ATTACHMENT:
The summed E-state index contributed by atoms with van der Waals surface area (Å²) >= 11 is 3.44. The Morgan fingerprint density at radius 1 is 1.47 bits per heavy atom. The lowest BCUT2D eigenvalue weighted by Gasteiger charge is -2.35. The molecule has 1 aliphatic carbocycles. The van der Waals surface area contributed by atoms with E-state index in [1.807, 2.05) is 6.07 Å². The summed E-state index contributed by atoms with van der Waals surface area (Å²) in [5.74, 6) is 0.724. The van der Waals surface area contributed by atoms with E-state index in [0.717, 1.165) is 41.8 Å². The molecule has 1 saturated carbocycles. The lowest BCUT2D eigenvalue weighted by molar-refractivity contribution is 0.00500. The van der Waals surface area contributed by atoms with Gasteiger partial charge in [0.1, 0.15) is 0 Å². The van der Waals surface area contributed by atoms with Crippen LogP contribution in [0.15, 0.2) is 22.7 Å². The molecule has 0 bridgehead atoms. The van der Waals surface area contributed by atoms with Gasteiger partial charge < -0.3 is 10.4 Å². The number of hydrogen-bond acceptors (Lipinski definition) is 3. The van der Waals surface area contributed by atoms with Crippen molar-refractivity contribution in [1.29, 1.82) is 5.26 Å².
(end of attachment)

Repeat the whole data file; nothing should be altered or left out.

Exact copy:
The summed E-state index contributed by atoms with van der Waals surface area (Å²) >= 11 is 3.44. The Morgan fingerprint density at radius 1 is 1.47 bits per heavy atom. The lowest BCUT2D eigenvalue weighted by Gasteiger charge is -2.35. The molecule has 1 aliphatic carbocycles. The van der Waals surface area contributed by atoms with E-state index in [1.807, 2.05) is 6.07 Å². The summed E-state index contributed by atoms with van der Waals surface area (Å²) in [5.74, 6) is 0.724. The van der Waals surface area contributed by atoms with E-state index in [0.717, 1.165) is 41.8 Å². The molecule has 1 saturated carbocycles. The lowest BCUT2D eigenvalue weighted by molar-refractivity contribution is 0.00500. The van der Waals surface area contributed by atoms with Gasteiger partial charge in [0.1, 0.15) is 0 Å². The van der Waals surface area contributed by atoms with Crippen LogP contribution in [0.15, 0.2) is 22.7 Å². The molecule has 0 bridgehead atoms. The van der Waals surface area contributed by atoms with Gasteiger partial charge < -0.3 is 10.4 Å². The number of hydrogen-bond acceptors (Lipinski definition) is 3. The van der Waals surface area contributed by atoms with Crippen molar-refractivity contribution in [1.29, 1.82) is 5.26 Å².